- Biogen is seeking brain imaging results as part of an investigation into the death of a 75-year-old woman who was taking the company's Alzheimer's disease drug Aduhelm, but has not yet established the cause of her passing and whether its drug was a factor.
- New information obtained by RBC Capital Markets, however, suggests Aduhelm may have played a role, according to a Nov. 18 report from the investment firm. A case report obtained by Brian Abrahams, an analyst there, indicated progressive brain swelling led to a seizure and ultimately the patient's death, he wrote in a note to the bank's clients.
- "The RBC report only provides a partial view of the case," Biogen said in a statement to BioPharma Dive. "We take this event very seriously and continue to work with the reporting investigator." The company said it has reported the case to regulators, study investigators and institutional review boards that typically oversee clinical trials.
Aduhelm has come under intense scrutiny since the Food and Drug Administration's controversial June approval of the drug, the first new Alzheimer's treatment in decades and the only one meant to treat what many consider to be the disease's principal cause.
Much of the debate has centered around the drug's effectiveness in slowing cognitive decline, as clinical trial evidence from Biogen was conflicting and inconsistent. Several high-profile treatment centers, as well as some insurers, have declined to administer or cover Aduhelm, citing the uncertainty.
But the recent patient death, which occurred in August and was reported to the FDA in September, has put Aduhelm's safety under the spotlight, too. In an email, an agency spokesperson said the FDA is "aware of this case and actively investigating it."
In clinical testing, about 40% of study participants on high-dose Aduhelm experienced a particular type of brain imaging abnormality known as ARIA — known to be a side effect of drugs that, like Aduhelm, target plaques of a toxic protein called amyloid. In most cases, ARIA was asymptomatic or resulted in mild symptoms such as headaches that resolved. In some, the imaging abnormalities were judged to be severe on MRI scans, and in a few resulted in more severe symptoms.
ARIA is associated with edema, or swelling, and micro-hemorrhages that can be detected via MRI.
In its labeling for Aduhelm, the FDA recommends closely monitoring for ARIA during the first eight doses of the drug, which is when most instances of the side effect were reported in clinical trials. The agency advises physicians to conduct MRI scans after the seventh and 12th doses. If mild or moderate ARIA appears, treatment can "continue with caution," while, if severe, the FDA recommends a clinical evaluation and another MRI.
Only limited information is known about the patient who died. Her death was reported to an FDA database that tracks health changes that occur in the context of drug treatment, but are not necessarily caused by the medicine in question.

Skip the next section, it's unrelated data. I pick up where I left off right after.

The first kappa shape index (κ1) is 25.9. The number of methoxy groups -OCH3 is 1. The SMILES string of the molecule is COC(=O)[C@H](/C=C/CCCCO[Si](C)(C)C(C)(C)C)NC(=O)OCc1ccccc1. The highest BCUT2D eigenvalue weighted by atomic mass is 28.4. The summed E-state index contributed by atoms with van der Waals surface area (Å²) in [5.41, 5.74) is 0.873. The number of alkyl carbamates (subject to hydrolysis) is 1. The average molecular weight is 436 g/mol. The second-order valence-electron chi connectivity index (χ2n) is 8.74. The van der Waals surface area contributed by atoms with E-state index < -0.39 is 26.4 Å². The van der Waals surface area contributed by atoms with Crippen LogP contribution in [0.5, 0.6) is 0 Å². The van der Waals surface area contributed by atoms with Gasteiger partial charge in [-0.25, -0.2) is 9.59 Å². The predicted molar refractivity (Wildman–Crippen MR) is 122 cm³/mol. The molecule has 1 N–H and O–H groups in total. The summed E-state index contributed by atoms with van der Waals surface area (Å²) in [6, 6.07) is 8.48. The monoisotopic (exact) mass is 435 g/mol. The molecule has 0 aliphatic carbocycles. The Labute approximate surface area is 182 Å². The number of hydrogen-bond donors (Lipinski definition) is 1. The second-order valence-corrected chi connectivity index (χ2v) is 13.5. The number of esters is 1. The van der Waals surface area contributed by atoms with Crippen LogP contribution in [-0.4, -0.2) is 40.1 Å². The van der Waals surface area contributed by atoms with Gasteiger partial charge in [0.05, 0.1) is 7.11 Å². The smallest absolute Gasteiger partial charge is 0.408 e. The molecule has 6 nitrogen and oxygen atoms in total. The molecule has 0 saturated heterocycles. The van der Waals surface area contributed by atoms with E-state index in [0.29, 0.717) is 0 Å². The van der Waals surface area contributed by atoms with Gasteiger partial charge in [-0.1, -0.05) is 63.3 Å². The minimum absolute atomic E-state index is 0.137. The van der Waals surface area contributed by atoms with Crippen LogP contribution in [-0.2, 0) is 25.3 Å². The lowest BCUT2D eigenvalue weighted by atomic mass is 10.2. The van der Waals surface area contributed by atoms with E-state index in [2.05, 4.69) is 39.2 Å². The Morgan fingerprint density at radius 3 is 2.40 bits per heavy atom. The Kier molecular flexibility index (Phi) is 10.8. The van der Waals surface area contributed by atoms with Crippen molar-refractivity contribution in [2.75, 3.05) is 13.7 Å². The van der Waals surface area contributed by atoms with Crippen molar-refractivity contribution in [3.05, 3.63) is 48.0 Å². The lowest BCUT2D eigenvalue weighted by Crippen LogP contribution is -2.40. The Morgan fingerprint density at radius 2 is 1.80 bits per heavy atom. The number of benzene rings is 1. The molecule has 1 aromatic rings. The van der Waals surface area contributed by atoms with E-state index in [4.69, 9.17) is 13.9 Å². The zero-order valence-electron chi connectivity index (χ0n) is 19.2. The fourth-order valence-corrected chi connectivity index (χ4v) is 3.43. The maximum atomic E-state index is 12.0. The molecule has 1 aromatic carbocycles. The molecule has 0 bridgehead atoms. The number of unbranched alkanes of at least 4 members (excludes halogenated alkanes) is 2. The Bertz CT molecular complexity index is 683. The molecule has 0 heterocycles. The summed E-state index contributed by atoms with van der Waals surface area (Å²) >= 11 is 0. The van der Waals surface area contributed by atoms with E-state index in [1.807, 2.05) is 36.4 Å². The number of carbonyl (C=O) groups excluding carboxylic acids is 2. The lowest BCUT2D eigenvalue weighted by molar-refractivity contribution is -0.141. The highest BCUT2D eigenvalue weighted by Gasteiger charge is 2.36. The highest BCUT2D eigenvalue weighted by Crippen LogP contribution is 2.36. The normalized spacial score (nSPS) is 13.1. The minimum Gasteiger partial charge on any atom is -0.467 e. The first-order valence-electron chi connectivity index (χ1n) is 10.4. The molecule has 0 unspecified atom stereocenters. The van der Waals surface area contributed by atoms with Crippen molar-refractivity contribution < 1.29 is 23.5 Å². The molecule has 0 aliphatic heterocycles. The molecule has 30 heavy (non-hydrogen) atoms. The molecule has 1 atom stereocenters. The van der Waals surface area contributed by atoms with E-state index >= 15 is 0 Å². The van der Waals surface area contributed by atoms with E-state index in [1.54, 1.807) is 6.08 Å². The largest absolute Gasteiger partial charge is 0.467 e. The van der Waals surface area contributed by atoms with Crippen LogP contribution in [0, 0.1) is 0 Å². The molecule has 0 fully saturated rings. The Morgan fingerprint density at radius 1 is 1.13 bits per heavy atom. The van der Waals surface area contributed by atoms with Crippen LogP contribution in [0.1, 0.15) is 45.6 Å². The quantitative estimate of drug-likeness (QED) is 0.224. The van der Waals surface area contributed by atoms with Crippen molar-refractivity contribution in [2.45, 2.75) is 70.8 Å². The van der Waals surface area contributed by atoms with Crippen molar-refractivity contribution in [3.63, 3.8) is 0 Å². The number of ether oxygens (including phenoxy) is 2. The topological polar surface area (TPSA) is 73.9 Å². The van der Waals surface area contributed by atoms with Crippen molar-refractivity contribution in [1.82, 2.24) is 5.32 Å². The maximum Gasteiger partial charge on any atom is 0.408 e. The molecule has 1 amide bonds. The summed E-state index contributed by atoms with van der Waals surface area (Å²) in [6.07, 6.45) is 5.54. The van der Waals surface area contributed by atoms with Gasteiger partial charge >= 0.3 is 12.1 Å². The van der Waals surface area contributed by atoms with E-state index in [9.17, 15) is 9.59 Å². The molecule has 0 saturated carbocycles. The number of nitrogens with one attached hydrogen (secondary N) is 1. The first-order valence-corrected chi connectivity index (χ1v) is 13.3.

Thirteen adverse events have been reported to the database as associated with Aduhelm, nine of which were classified as severe.
According to Biogen, the woman, who received Aduhelm in Canada as part of a clinical trial, was hospitalized with a seizure and diagnosed with brain swelling thought to be ARIA-related. She was being readied for a discharge when her health worsened and she was transferred to another facility, Biogen said in a statement.
"We have requested missing information, including brain imaging, from the critical last nine days of hospitalization," the company said.
Abrahams, of RBC, wrote in the Nov. 18 note that he believes the patient's death was related to ARIA likely caused by Aduhelm and indicated that the FDA guidance on managing this side effect could be made more stringent.
The death, he added, may also increase awareness among physicians that ARIA, typically considered benign, can progress to more severe symptoms.
A recent case report from seven California doctors and published in JAMA Neurology suggested something similar. The report detailed an Alzheimer's patient treated with Aduhelm in clinical trials who experienced six separate cases of asymptomatic ARIA, which resulted in changes to his drug dosing.
"Although this case does not suggest a uniform strategy for ARIA management," the doctors wrote, "it prompts consideration of [genetic] status, caution and vigilance during dose titration when ARIA is more likely to occur, dose suspension for moderate ARIA-E, and dose reduction or suspension in select circumstances, such as recurrent ARIA."
New recommendations from the American Academy of Neurology also urge doctors have conversations with their patients specifically around the risk of ARIA.
So far, only a few hundred Alzheimer's patients are thought to have received Aduhelm commercially as the controversy around the drug and insurers' reluctance to cover it have considerably slowed uptake. In October, Biogen reported sales totaled just $300,000 in the drug's first full quarter on the market.
Note: This story has been updated with comment from the FDA.